Achilles Tendon Pain and Injuries

Your Achilles, which connects the calf muscles to the heel bone, is the largest and toughest tendon in your body. It’s able to withstand incredible forces of 1,000 pounds or more, over and over again, as you stand, walk, run, and jump. Yet despite its strength, no other tendon is torn, ruptured, or injured as frequently.

Achilles tendon problems are especially common in athletes, from recreational “weekend warriors” all the way to professionals. Repetitive overuse can lead to inflammation or degeneration in the tendon (Achilles tendinitis), while a sudden trauma can severely rip or rupture the tendon entirely.

At Foot and Ankle Clinic of the Virginias, we specialize in providing quick, effective care for Achilles tendon injuries of all types.

Common Achilles Tendon Problems

Achilles Tendinitis

Achilles tendinitis tends to begin with a dull ache, located at the back of the leg (and usually just above the heel). This is where your tendon inserts into the heel bone, and it’s at the point where the tendon is usually the weakest and most vulnerable. Over time, the pain may become more severe, especially after athletic activities. Tenderness and stiffness are other common symptoms, particularly in the early morning.

Achilles Rupture

If your tendon has been partially or fully ruptured, the pain is usually immediate and severe. You may even feel a snap or hear a “pop” at the moment of the tear. Depending on the severity of the rupture, you may find it difficult or impossible to bend your foot downward, push off on the injured leg, or stand on your toes. In fact, simply standing and walking properly may become impossible.

Top Causes of Achilles Injuries

Tendons can break down through both repetitive overuse and from sudden, high-intensity impacts (such as landing awkwardly after a jump shot). Although anyone can injure their tendon, middle-aged men are at especially high risk. At this time in life, people may still enjoy vigorous athletic activity, but find that their tendons aren’t quite as durable as they once were due both to age and decrease in personal fitness.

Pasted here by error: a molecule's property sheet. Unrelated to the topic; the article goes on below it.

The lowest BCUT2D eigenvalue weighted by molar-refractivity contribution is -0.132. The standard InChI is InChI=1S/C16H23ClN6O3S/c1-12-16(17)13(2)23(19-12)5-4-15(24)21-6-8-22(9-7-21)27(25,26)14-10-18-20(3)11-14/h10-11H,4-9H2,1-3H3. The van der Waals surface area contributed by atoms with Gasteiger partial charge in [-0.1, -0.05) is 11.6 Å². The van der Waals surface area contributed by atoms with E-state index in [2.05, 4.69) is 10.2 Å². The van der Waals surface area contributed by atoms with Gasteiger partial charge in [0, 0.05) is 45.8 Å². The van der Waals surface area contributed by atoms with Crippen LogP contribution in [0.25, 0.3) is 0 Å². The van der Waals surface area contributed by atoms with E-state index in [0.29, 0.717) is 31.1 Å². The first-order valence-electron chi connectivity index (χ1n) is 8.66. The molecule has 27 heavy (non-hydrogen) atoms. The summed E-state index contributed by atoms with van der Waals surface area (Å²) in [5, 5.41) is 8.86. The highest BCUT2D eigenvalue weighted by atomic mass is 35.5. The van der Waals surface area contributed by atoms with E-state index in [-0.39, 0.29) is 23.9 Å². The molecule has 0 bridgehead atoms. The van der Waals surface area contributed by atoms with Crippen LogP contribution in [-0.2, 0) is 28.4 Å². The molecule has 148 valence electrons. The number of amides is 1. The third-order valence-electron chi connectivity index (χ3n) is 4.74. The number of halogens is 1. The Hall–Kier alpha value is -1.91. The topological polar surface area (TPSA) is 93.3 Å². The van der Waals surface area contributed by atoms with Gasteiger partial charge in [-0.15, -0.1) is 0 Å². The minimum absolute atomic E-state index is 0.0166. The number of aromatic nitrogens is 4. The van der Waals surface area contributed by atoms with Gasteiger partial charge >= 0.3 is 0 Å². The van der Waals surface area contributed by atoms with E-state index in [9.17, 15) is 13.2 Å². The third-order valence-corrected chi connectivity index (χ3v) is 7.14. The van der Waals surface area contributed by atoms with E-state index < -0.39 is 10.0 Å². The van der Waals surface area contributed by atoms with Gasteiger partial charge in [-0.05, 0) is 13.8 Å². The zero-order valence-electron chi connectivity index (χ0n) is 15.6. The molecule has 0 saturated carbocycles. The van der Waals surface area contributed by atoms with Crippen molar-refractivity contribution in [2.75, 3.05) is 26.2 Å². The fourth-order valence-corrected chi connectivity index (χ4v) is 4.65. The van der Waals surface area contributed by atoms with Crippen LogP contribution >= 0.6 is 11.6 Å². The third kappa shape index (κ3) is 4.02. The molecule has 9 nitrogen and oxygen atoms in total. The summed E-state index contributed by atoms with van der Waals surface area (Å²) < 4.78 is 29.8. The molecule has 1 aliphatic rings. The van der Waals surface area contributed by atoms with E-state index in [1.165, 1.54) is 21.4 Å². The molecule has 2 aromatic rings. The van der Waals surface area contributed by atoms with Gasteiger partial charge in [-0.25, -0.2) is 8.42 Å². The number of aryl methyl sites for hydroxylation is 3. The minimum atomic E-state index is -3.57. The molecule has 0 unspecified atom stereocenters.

Other risk factors and events that can cause tendon injuries include:

  • Frequent, repetitive impact exercises and sports participation without adequate rest days
  • Beginning a new sport or activity too aggressively after a long period of inactivity
  • Rapidly increasing the mileage, speed, or intensity of a workout program in a short period of time.
  • Lack of strength and flexibility in the tendons and joints
  • Use of improper equipment, especially shoes
  • Hill running or stair climbing
  • Obesity

Recovering from Achilles Injuries

We’re athletes and sports fans ourselves at Foot and Ankle Clinic of the Virginias, so we understand how important it is that you get yourself fully healthy as quickly as possible. That’s why we work hard to tailor every treatment plan specifically for the individual patient. Assessing your needs and helping you through the right treatment program for you is what we do.

Tendinitis can usually be treated without need for surgery. Options include:

  • A bandage or walking boot to restrict motion of the tendon during healing
  • Approved medications, such as over-the-counter NSAIDs, for a period of time
  • Orthotic shoe inserts that help support muscles and relieve stress on the tendon. We offer prefabricated insoles and pads, as well as custom orthotics.
  • Stretches and physical therapy (including massage and ultrasound) to strengthen weak muscles and tendons and improve flexibility.
  • In extreme cases, surgery may be required to remove fibrous tissue and repair any serious tears. Most Achilles ruptures are best remedied through surgery, although in certain circumstances non-surgical care via casting may be preferred.

Whenever you experience pain around the heel or the back of the leg, make a quick trip to Foot & Ankle Clinic of the Virginias for prompt evaluation and treatment. We have many convenient locations across Virginia and West Virginia to serve you. Request an appointment online, or give us a call at (800) 456-8637.